Neighbourhood planning is the government's reform agenda which aims to:
- incentivise housing and economic growth
- put more power into the hands of local people
- deliver a simpler planning system
It was introduced through the Localism Act and Neighbourhood Planning Regulations 2012. Further information can be accessed on the Department for Communities and Local Government website.
What is neighbourhood planning?
- provides communities with the opportunity to prepare planning policies for their area
- is a community initiated process, led by the business and residential communities, and not the council
- is not compulsory, it is not about strategic issues and it is not about stopping development
What is a neighbourhood plan?
A neighbourhood plan:
- is applicable to a specific community area
- forms part of the statutory development plan, once adopted
- needs to have regard to national planning policy and to be in general conformity with strategic policies
Local or neighbourhood forums decide on the scope of issues and the policies to be covered (currently Poole has two, Broadstone and Poole Quays).
The role of the neighbourhood forum is to:
- instigate the process of preparing the neighbourhood plan
- lead on the plan preparation
- involve key organisations and individuals in preparing the plan
- keep people informed of progress on the plan
- prepare the required evidence
- ensure the required statutory duties are undertaken
Neighbourhood planning can be undertaken by a designated 'neighbourhood forum' which should have a written constitution and comprise of a minimum of 21 forum members.
All forum members should live or work in the neighbourhood area. The forum should also comprise of at least 1 elected member of a council body within which the plan areas falls.
We advocate a steering group approach when developing a neighbourhood plan. This should be led by the chair of a neighbourhood forum and have a wide representation from the local community so there is a balance of social, environmental and economic interests represented. This will give more confidence to local communities that the work is being taken forward by people who genuinely represent the community's needs as a whole.
Clear terms of reference should be agreed at the outset. At this stage, you might want to consider how the steering group is going to engage with the local community and begin to prepare an action plan and timetable for the initial stages of neighbourhood plan preparation – defining objectives, priorities and a vision for your neighbourhood plan.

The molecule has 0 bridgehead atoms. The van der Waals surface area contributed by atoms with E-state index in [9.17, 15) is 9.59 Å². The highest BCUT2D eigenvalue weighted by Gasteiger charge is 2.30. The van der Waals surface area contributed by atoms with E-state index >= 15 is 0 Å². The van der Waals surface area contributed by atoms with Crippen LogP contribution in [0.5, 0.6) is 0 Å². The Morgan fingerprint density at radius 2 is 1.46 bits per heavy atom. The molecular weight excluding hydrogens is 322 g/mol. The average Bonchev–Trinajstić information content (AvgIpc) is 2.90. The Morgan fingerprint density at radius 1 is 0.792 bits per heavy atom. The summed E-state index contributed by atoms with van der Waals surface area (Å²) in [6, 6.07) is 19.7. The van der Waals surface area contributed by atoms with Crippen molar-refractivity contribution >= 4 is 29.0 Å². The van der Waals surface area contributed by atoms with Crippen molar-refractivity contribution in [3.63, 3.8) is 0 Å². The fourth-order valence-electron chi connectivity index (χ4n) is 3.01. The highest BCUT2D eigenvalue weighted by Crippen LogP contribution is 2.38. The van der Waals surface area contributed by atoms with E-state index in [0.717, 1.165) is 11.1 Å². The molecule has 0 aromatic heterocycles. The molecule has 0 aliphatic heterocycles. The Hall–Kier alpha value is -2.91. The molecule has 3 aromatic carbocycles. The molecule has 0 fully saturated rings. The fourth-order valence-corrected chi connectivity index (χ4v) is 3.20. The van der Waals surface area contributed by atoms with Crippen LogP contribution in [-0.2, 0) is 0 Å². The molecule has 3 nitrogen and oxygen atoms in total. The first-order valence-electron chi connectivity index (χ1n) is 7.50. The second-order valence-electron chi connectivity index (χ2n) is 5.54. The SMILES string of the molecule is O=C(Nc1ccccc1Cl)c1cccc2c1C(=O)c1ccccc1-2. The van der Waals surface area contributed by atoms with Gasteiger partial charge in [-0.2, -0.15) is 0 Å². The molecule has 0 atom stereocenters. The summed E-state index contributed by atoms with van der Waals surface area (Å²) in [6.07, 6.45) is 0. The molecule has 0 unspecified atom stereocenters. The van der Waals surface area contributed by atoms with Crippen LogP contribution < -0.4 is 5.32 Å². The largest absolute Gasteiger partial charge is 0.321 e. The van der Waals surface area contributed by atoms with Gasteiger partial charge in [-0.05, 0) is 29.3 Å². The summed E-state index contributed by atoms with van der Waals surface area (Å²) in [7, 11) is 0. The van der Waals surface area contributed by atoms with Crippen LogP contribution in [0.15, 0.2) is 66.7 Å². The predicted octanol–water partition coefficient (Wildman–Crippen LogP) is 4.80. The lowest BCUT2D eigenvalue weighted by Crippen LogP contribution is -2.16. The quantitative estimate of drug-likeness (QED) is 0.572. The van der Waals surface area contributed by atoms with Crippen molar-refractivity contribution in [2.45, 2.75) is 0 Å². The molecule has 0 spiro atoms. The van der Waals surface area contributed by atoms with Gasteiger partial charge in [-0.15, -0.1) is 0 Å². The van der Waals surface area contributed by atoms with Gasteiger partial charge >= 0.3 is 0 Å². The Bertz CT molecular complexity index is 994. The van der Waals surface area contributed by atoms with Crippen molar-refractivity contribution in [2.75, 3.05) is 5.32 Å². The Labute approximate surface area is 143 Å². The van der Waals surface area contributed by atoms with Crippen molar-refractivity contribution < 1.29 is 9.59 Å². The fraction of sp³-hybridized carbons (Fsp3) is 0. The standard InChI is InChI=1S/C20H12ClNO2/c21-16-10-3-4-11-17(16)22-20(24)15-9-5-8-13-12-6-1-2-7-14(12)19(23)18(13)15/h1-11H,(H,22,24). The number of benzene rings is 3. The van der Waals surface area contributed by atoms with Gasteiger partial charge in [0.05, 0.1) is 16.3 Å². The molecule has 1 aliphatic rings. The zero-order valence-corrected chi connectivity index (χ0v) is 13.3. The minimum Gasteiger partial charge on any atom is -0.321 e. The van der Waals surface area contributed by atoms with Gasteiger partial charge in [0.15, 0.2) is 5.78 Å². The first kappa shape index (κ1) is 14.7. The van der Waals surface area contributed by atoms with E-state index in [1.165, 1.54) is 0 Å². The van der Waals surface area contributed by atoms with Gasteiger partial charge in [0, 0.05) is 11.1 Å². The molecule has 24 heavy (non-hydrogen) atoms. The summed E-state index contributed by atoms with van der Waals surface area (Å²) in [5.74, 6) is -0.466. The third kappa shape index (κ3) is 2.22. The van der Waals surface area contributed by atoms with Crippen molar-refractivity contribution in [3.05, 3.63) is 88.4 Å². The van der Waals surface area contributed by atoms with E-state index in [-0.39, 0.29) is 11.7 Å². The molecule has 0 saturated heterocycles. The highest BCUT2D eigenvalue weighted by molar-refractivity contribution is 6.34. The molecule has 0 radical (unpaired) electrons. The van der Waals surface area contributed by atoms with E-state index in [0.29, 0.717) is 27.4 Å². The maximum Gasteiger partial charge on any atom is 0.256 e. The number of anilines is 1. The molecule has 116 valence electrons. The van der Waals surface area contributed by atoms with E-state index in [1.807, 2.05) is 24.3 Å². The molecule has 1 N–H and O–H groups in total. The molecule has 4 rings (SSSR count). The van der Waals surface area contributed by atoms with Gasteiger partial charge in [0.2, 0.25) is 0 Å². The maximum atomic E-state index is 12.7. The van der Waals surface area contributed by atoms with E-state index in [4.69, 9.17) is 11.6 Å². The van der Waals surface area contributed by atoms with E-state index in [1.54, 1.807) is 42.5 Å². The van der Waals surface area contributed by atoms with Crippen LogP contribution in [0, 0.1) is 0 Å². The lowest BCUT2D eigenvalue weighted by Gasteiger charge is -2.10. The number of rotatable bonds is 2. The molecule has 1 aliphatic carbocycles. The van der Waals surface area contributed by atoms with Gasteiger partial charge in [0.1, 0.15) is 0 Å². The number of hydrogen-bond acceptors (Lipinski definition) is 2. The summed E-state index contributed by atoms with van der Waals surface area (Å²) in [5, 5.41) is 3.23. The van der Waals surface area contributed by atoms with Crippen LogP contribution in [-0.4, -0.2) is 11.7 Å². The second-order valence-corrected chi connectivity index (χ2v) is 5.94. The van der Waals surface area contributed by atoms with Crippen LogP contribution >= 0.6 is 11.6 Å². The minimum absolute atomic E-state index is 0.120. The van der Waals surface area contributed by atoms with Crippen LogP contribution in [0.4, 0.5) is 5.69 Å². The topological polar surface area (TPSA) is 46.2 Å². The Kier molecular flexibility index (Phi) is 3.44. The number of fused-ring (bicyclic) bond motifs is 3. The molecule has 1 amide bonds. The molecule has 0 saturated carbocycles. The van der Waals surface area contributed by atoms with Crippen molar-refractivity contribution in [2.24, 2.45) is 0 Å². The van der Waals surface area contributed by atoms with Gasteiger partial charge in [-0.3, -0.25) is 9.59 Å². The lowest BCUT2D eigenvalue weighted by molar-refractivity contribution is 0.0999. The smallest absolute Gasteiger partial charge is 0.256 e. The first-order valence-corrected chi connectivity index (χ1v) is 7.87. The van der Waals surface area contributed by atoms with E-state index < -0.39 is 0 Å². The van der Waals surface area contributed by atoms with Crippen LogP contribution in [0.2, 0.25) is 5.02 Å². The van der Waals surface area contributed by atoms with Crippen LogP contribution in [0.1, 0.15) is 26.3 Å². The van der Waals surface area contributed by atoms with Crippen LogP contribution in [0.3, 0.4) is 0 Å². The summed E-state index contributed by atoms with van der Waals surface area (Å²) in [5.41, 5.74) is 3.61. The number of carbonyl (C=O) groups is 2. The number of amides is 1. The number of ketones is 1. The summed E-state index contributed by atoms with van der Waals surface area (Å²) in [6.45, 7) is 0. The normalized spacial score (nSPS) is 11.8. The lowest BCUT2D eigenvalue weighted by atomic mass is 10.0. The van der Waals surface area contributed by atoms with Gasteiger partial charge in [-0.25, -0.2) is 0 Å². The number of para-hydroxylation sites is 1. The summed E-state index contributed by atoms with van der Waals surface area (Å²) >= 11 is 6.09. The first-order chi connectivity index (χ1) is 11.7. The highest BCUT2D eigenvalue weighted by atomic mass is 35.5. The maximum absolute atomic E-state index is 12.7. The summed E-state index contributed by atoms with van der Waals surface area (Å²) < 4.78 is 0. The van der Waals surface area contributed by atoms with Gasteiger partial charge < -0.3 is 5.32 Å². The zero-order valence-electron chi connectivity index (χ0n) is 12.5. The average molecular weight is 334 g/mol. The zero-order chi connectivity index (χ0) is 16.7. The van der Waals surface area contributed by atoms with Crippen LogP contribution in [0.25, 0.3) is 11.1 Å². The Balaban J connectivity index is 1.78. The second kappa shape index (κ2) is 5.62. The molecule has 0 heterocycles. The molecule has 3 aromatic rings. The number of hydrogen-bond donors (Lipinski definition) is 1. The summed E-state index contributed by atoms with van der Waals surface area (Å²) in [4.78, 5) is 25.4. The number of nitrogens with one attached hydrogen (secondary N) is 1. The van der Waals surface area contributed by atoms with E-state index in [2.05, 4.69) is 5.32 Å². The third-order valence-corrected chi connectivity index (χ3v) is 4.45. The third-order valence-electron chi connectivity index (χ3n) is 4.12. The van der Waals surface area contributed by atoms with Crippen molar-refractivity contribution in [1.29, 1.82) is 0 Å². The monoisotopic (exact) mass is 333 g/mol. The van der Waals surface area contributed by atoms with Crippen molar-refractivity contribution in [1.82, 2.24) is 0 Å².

If a neighbourhood plan is considered the most appropriate approach to delivering your vision and objectives, the first stage is defining your neighbourhood area. The steering group should consider the most suitable area to plan for. A large scale map of the area and a discussion with the steering group is a good place to start. You may wish to consider:
- the physical boundaries of the area
- social, economic and other characteristics of the area
- interactions with neighbouring wards/communities
Read more about the Neighbourhood Plan key stages.
Neighbourhood Development Orders and Community Right to Build Orders
Read more about Neighbourhood Planning/Community Right to Build and the powers available to carry out development.
The role of the Local Planning Authority (LPA)
The role of the Local Planning Authority is to:
- support and advise
- set the strategic planning context for the plan
- designate neighbourhood forums if applications are received
- designate neighbourhood areas if applications are received
- consult on the plan submitted to the local planning authority
- apply a validation check of the plan
- arrange the examination and referendum
- adopt the plan
Neighbourhood areas cannot be designated until a neighbourhood forum is established, therefore we advise applicants to apply for both designations at the same time. We have created guidance notes to help you complete your application.
Page last updated: 06 December 2018